The CIA is a complex agency. It was originally created after World War II to continue U.S. intelligence gathering overseas, taking over from the OSS, but in the last 20 years or so it’s become something of an enigma. Some people look at the CIA as a single, shadowy monolithic agency that lives in perpetual darkness; others see it as bumbling and inept. Maybe this is what the CIA wants — a divided public unsure of the agency’s purpose. Maybe, in an odd way, this was what they wanted all along, to keep everyone off-balance. Personally, I believe the CIA is somewhere in the middle. Not entirely monolithic and all-knowing, but also not entirely incompetent.
Whatever the truth may be, Tony Scott’s Spy Game takes place in the world of the intelligence operative — or in ’80s terminology, the spy world. It’s 1991, and the juggernaut that is the Soviet Union is on the verge of collapsing, America is attempting to break through China’s trade barriers, and the Cold War is winding down. Robert Redford is Nathan Muir, a veteran field agent who recruits and then trains Boy Scout Tom Bishop (Brad Pitt).
The two works side by side as boss and prot’g’ until a mission gone bad separates them. They are sort of reunited on the day of Muir’s retirement when Muir gets news that Bishop has been captured and is presently in a prison in China awaiting execution. Tony Scott shows us how Bishop got caught, but the why of the matter is left for us to explore as Muir returns to work for his final day in a desperate attempt to rescue his former prot’g’ from the jaws of death. Why is Muir so desperate to rescue Bishop? It seems Bishop didn’t have proper clearance to be in China and the CIA has no plans to rescue him — even worst, the CIA has denied all knowledge of Bishop and has left him to be killed. Why exactly was Bishop there in the first place? Muir may know more about it than he’s letting on…
The most interesting thing about Spy Game is not the inner workings of the CIA. I was not entirely interested in the inner machinations of the CIA or its inner personality conflicts. Muir’s problems with the newer, younger “kids on the block” has been done to death, and this version of the conflict brings nothing new to the table. We know Muir knows more than the upstarts and we know the upstarts don’t respect Muir and what he’s done. Blah blah blah.
The real treat of Spy Game is watching Redford and Pitt interact through the years. Redford’s training of Pitt begins in Vietnam, then quickly moves to early ’70s Germany, which has been split into two countries, East and West, then shifts to Lebanon during the bloody civil war of the ’80s. Scott films the four separate eras — Vietnam, Germany, Lebanon, and the present, which takes place in the CIA’s main office in Langley Virginia — in slightly different styles that gives each era a distinctive feel. Vietnam is bleached out and brown; Germany is dark and brooding; Lebanon is bright and chaotic; and the present is subdued and paranoid. Oddly enough, despite all the action that takes place in the flashbacks, the most intense scenes occur in the present, as Muir maneuvers through the politics and paranoia of various CIA offices, and uses every trick that he once taught Bishop in the field to fight the bureaucracy of the CIA.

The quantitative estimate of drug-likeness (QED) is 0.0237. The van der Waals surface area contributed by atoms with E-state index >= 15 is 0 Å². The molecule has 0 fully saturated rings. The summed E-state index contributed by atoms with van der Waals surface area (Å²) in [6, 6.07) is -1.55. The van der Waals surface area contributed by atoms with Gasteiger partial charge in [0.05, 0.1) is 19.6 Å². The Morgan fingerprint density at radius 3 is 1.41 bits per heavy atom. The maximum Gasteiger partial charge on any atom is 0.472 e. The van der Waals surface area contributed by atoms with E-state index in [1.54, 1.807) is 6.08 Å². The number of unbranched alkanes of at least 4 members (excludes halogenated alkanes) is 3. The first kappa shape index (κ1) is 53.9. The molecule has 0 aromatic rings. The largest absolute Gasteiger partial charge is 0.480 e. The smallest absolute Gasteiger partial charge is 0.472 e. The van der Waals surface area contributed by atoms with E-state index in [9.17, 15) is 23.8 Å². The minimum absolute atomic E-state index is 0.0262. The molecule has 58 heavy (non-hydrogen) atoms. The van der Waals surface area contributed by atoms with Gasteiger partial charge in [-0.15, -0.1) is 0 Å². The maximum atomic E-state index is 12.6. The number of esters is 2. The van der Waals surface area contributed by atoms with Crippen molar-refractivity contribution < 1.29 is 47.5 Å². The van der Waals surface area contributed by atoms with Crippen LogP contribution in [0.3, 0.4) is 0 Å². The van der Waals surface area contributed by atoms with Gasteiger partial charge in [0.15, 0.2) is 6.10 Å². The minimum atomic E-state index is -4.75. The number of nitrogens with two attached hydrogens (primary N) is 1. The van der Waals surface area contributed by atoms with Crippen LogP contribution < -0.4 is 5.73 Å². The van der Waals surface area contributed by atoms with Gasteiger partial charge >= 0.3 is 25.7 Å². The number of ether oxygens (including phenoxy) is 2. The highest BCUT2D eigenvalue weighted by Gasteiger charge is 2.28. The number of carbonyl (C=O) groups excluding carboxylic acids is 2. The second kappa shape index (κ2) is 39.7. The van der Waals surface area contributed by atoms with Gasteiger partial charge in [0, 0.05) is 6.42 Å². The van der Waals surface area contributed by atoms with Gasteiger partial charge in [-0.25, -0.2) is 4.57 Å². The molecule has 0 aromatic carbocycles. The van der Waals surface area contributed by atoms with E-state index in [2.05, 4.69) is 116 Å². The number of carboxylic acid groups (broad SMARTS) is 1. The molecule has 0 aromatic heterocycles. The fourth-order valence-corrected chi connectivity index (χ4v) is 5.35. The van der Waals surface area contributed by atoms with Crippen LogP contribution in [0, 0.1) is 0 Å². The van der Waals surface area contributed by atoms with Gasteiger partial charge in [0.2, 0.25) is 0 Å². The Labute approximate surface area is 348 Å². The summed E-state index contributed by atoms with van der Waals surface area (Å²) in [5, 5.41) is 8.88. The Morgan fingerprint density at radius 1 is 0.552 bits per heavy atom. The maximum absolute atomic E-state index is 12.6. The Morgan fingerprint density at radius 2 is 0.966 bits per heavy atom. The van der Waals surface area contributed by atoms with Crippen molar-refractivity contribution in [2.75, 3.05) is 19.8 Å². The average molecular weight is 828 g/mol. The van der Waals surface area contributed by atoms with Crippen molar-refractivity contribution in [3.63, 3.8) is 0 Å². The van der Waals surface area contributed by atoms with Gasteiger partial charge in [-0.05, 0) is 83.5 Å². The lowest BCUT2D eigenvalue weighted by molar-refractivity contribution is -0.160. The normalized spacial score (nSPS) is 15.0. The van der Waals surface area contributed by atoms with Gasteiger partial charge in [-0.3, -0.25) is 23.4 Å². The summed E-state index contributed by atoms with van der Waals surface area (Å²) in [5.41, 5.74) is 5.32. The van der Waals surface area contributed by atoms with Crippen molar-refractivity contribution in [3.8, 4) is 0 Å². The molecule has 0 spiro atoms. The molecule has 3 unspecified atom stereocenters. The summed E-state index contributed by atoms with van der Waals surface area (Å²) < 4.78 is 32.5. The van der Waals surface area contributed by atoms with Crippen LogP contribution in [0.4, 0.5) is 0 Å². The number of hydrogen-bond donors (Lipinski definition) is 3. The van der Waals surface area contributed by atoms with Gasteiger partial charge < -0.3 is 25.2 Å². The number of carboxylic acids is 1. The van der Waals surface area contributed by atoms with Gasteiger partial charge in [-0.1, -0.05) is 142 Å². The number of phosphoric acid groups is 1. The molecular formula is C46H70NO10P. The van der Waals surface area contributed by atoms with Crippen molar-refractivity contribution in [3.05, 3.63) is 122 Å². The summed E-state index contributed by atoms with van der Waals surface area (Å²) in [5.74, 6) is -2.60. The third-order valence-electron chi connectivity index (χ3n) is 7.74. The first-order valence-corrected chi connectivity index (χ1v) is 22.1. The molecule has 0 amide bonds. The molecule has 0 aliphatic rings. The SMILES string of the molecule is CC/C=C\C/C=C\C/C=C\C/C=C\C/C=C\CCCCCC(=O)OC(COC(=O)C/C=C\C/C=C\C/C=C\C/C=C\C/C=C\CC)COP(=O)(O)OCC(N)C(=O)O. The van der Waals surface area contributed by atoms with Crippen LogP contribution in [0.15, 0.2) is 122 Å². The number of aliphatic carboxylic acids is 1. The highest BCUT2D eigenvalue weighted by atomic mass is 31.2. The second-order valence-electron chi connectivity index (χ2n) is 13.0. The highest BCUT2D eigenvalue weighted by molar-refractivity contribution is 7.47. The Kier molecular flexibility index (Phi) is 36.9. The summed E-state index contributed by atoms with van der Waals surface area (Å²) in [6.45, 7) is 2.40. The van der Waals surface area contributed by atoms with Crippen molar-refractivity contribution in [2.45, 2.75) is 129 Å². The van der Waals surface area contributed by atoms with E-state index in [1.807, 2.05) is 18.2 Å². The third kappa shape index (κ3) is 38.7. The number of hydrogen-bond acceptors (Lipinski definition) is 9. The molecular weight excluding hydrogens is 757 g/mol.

Acting is superb by Pitt and Redford. Spy Game could be seen as something of a passing of the torch, from the veteran Redford to the young Pitt. Both men have achieved similar successes in the movies and are famous enough that they could do any movie they choose. Within the wide confines of Spy Game, which takes place over a span of 16 years, both actors play their characters as not only aging physically, but mentally as well. Pitt’s Bishop goes from naÃ¯ve sniper in the war to a smooth and manipulating spy, but one that still can’t shake his own inner goodness that makes him feel sorry for the “assets” he is forced to use like tools instead of flesh and blood people.
Redford’s Muir goes from an agent who is all about the missions to a man who risks it all, including his life pension, to save the prot’g’ he hasn’t seen since Lebanon. While both men are portrayed as likeable, Muir has an edge to him that makes him not a complete good guy. Indeed, we later learn in the film that he, and others at the agency, may be more responsible for Bishop’s capture than we first thought. And yet, as played by Redford, Muir is as true believer in the cause, and will — and has — done anything in his power for the “greater good.” Pitt’s Bishop, on the other hand, can never fully accept this doctrine as laid down by his mentor.
Overall, Spy Game is a very, very good movie. The only fault that I can find comes toward the end, when the filmmakers wrap up the film much too quickly, leaving very little room for tension. The climactic scene should have been given more space to breathe and develop, but as it stands, the ending feels rushed and did not have the suspense that permeated the rest of the movie. It’s a small fault, but unfortunately it does take place at a most crucial point in the film.
Tony Scott (director) / Michael Frost Beckner, David Arata (screenplay)
CAST: Robert Redford …. Nathan Muir
Brad Pitt …. Tom Bishop
Catherine McCormack …. Elizabeth Hadley
Stephen Dillane …. Charles Harker
Larry Bryggman …. Troy Folger